My own favorite professional books are the ones that both provoke my thinking about my practices and also provide strategies that I can use immediately in the classroom. I tried to fill Get Free with lots of practical tips for teachers. One thing that I think that’s really important for teachers to remember is that supporting students in exploring their multiple and complex identities isn’t something that’s just for the beginning of the school year when they’re getting to know you and their classmates. Better understanding themselves and each other is work that has to be done intentionally throughout the school year, and so I include lots of notebook-writing prompts to use and build upon as the year goes on.
One of my favorite tools is using the Courageous Conversations Compass. I adapted Glenn Singleton’s tool in my classroom, and it is often the “go-to” protocol that I use with students, especially when we’re processing more difficult topics. And speaking of conversation, Chapter 4 includes more than 20 strategies and structures for discussion that help students better listen and understand perspectives that they might not have considered before. Overall, I think one of the most effective instructional moves teachers can make in the beginning of the year is to introduce students to strategies and protocols that they can use to explore themselves and then apply these same strategies and protocols to the characters they read in their novels and the arguments they analyze in their readings.
For example, one protocol I like to use is Who is Centered? Who is Marginalized? and Who is Missing? or C-M-M. I first ask students to reflect on their own relationships: Which people are at the center of their lives? Who do they feel most connected and obligated to? Who might be in the margins of their relationships? And who—people or groups—might be missing in their lives, for any number of reasons? They can then apply this framework to the characters they read in their books or the perspectives centered, marginalized, or missing in the arguments they analyze.
LF: As you point out in the book, many educators work in states where laws and organizations might be hostile to some (though, obviously, not all) of the practices you recommend. What specific advice do you have for teachers in those communities?
I think it’s a really hard time to be an anti-bias, anti-racist educator right now. I know what educators are going through and have had to navigate resistance, and even hostility, from some colleagues, administrators, parents—and sometimes even kids. And yet, it’s also a time when it’s critical to embody an anti-bias, anti-racist stance.
First and foremost, I think the work of justice is about organizing and collaborating. It’s about finding the colleagues in your department or school who believe, as you do, that schools can and should be places where students’ diverse identities can be honored and where students can be their authentic and best selves. Find your people. Sometimes, it’s the teachers in the classroom next door, but sometimes, it’s teachers across the country. I’ve been fortunate to have both in my career.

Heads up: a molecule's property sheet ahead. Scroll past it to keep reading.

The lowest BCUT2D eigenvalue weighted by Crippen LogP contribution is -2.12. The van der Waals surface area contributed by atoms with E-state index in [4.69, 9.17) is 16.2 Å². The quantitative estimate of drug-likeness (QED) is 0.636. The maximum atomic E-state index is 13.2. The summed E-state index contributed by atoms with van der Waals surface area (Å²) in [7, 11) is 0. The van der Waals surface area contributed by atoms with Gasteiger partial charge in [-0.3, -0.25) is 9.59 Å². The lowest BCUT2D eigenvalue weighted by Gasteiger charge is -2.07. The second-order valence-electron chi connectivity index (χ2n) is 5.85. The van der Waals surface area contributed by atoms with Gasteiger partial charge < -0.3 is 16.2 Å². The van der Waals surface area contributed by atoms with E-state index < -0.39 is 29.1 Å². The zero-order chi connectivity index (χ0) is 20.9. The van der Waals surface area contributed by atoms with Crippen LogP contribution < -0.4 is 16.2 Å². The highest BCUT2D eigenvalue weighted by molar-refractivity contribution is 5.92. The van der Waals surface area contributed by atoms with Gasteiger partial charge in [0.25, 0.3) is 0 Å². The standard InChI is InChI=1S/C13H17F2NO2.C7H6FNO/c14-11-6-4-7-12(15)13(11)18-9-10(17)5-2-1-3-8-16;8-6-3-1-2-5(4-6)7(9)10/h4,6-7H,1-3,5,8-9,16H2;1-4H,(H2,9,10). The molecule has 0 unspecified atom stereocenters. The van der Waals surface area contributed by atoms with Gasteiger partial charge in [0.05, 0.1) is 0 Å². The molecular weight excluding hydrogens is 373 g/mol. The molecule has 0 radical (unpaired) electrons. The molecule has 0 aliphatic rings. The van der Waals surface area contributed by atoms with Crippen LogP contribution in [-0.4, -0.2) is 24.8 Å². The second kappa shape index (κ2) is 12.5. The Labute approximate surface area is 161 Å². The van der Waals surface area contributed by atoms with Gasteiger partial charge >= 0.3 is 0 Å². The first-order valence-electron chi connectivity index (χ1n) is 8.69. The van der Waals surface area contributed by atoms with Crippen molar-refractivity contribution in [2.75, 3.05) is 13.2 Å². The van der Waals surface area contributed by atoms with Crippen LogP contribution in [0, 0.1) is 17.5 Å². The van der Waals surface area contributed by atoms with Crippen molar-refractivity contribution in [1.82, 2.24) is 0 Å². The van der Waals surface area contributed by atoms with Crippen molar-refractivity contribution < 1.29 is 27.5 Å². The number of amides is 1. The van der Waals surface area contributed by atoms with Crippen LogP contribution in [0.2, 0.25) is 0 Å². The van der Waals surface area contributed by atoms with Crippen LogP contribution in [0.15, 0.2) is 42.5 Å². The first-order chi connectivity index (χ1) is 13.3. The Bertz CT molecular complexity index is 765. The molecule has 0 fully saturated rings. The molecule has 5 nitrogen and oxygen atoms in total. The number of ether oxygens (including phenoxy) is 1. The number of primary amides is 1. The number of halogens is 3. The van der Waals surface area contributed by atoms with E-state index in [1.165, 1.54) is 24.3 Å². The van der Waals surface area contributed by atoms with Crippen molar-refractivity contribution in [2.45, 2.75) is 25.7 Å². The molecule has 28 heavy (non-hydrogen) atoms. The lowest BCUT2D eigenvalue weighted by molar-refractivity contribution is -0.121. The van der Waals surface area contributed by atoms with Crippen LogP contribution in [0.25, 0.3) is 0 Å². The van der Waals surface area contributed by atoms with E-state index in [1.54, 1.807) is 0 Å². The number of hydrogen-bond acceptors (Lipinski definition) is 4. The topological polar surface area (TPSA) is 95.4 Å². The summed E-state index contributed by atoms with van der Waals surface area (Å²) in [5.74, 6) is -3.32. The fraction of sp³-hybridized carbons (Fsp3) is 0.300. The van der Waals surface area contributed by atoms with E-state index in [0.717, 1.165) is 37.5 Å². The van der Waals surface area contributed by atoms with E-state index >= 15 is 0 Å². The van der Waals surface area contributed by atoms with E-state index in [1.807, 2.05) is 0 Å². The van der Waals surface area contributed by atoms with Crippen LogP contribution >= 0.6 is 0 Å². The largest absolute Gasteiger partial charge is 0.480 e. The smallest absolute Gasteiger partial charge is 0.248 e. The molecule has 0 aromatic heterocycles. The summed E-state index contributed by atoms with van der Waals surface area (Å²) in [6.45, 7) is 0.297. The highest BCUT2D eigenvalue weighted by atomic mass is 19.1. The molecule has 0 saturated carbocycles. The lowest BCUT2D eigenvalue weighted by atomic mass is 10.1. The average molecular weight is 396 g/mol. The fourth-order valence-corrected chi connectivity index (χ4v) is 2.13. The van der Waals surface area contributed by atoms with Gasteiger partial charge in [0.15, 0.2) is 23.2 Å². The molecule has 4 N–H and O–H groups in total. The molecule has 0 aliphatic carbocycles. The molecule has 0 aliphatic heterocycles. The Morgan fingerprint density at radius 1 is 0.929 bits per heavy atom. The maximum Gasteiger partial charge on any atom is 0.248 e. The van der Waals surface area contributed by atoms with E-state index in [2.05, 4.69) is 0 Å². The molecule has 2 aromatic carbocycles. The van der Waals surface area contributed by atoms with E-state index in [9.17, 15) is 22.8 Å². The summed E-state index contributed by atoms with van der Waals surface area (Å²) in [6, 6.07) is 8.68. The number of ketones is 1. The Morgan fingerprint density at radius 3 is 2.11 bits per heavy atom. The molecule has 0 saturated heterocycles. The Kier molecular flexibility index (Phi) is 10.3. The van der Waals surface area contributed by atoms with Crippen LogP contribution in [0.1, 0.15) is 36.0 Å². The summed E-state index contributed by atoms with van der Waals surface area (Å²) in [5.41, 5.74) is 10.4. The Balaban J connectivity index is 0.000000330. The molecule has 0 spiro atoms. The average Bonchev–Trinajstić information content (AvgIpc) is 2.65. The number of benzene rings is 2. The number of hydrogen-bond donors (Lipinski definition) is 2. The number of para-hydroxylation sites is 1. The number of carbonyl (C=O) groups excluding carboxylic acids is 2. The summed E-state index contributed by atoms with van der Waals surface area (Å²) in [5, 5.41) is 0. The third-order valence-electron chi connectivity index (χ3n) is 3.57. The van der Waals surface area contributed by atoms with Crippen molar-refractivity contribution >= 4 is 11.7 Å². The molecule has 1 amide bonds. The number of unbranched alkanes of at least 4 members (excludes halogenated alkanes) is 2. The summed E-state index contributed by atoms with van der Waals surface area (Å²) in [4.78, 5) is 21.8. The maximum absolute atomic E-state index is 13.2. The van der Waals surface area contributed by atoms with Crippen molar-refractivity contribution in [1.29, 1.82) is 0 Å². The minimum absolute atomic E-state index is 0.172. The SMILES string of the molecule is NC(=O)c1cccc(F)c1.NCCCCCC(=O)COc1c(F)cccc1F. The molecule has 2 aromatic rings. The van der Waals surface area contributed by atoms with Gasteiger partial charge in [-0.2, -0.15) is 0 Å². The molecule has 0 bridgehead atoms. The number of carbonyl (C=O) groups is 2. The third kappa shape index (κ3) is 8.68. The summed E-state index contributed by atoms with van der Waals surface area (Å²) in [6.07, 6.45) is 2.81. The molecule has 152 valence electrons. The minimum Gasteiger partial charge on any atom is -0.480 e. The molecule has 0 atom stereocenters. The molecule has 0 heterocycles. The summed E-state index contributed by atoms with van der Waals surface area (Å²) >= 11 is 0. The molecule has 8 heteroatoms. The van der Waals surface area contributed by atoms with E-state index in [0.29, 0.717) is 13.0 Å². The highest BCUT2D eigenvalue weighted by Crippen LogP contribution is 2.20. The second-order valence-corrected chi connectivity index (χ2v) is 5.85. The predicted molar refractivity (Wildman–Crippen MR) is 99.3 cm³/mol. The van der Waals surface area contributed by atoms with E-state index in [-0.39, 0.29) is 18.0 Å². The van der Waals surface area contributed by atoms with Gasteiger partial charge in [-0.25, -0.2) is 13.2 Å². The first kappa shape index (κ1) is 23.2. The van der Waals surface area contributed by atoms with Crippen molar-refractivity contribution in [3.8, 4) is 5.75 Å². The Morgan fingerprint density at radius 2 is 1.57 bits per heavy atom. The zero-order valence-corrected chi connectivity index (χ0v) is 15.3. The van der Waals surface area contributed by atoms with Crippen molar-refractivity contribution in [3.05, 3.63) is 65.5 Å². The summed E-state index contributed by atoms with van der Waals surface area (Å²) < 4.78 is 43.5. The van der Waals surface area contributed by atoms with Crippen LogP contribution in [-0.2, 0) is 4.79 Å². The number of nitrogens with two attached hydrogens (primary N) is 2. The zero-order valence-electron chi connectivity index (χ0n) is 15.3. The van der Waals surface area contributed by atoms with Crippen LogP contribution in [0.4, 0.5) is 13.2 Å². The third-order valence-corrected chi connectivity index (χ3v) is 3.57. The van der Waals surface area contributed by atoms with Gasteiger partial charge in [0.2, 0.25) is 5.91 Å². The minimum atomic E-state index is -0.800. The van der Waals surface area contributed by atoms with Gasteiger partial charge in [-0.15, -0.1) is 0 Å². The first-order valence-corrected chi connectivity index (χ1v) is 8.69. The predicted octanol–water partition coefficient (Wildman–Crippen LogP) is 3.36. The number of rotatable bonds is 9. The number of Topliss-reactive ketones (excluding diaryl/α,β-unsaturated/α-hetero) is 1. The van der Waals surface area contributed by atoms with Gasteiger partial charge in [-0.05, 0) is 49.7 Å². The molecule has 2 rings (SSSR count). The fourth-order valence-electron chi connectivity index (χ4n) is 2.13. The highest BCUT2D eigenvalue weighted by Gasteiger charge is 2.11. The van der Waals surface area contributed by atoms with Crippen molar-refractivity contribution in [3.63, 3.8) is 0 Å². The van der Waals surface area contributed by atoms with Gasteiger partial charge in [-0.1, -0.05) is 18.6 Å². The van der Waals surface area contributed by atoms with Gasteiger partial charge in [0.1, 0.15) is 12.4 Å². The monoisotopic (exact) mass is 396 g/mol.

One thing that the pandemic has taught us is that we can have really excellent professional development online—look for opportunities to connect with other teachers who can offer support. The status quo and oppressive systems continue because often those who are most marginalized in those systems are isolated from one another. Find your people. I promise they are out there.
I would encourage teachers to do as much as they can given the context they’re in. Talk with colleagues, families, and students. Every conversation is an opportunity to learn what next steps you might take. For some teachers, that might mean changing out a poem, article, or short story. For other teachers, they might be able to change a major novel. Small steps can sometimes feel too small, but those small steps still matter. And as exhausting as teaching already is, the thing that’s going to sustain teachers in the short and long term are the relationships we build with students and colleagues. Fill your bucket with those deep and rich relationships.
LF: Is there anything I haven’t asked you about that you’d like to share?
The last words I wrote for the book are in the epilogue, and I’d like to share them here because they express my deepest wish for readers of the book and for all teachers:
Teachers know about love. When we teach with love, we see each of our kids with the respect and compassion, complexity and messiness that makes them human. When we teach with love, we lead with grace and openness and hope. When we teach with love, we know that our liberation is bound in each other. If you’re reading this book, I hope that it may encourage you to love fiercely even on days when our grief about the world, when people or systems let us down, seems unbearable.
Perhaps especially on those days.
Because the list of things to fight for is everlasting.
LF: Thanks, Tricia!
The opinions expressed in Classroom Q&A With Larry Ferlazzo are strictly those of the author(s) and do not reflect the opinions or endorsement of Editorial Projects in Education, or any of its publications.